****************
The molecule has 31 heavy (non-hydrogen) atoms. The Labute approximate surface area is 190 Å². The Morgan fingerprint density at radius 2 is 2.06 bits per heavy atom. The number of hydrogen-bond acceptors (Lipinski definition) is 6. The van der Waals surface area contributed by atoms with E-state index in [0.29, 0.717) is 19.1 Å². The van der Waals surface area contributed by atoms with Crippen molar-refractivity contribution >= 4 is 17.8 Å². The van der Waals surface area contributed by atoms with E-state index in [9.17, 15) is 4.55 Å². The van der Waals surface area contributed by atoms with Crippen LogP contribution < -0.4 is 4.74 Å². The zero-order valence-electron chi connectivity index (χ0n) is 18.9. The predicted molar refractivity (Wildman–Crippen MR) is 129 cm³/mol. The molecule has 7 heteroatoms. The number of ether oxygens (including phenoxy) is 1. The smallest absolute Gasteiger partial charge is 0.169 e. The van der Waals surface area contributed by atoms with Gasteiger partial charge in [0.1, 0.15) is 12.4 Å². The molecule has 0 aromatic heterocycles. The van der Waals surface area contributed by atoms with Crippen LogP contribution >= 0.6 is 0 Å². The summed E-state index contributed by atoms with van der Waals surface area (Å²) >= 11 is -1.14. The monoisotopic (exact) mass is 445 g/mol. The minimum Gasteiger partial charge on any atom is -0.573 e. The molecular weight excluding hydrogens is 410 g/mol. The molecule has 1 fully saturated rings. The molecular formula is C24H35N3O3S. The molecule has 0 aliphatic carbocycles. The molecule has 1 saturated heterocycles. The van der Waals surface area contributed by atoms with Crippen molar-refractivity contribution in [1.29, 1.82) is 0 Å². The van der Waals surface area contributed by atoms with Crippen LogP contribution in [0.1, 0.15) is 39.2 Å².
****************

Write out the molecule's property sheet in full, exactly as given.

The molecule has 31 heavy (non-hydrogen) atoms. The Labute approximate surface area is 190 Å². The Morgan fingerprint density at radius 2 is 2.06 bits per heavy atom. The number of hydrogen-bond acceptors (Lipinski definition) is 6. The van der Waals surface area contributed by atoms with E-state index in [0.29, 0.717) is 19.1 Å². The van der Waals surface area contributed by atoms with Crippen molar-refractivity contribution >= 4 is 17.8 Å². The van der Waals surface area contributed by atoms with E-state index in [9.17, 15) is 4.55 Å². The van der Waals surface area contributed by atoms with Crippen LogP contribution < -0.4 is 4.74 Å². The zero-order valence-electron chi connectivity index (χ0n) is 18.9. The predicted molar refractivity (Wildman–Crippen MR) is 129 cm³/mol. The molecule has 7 heteroatoms. The number of ether oxygens (including phenoxy) is 1. The smallest absolute Gasteiger partial charge is 0.169 e. The van der Waals surface area contributed by atoms with Gasteiger partial charge in [0.1, 0.15) is 12.4 Å². The molecule has 0 aromatic heterocycles. The van der Waals surface area contributed by atoms with Crippen LogP contribution >= 0.6 is 0 Å². The summed E-state index contributed by atoms with van der Waals surface area (Å²) >= 11 is -1.14. The monoisotopic (exact) mass is 445 g/mol. The minimum Gasteiger partial charge on any atom is -0.573 e. The molecular weight excluding hydrogens is 410 g/mol. The molecule has 1 fully saturated rings. The molecular formula is C24H35N3O3S. The molecule has 0 aliphatic carbocycles. The molecule has 1 saturated heterocycles. The van der Waals surface area contributed by atoms with Crippen molar-refractivity contribution in [1.29, 1.82) is 0 Å². The van der Waals surface area contributed by atoms with Crippen LogP contribution in [0.1, 0.15) is 39.2 Å².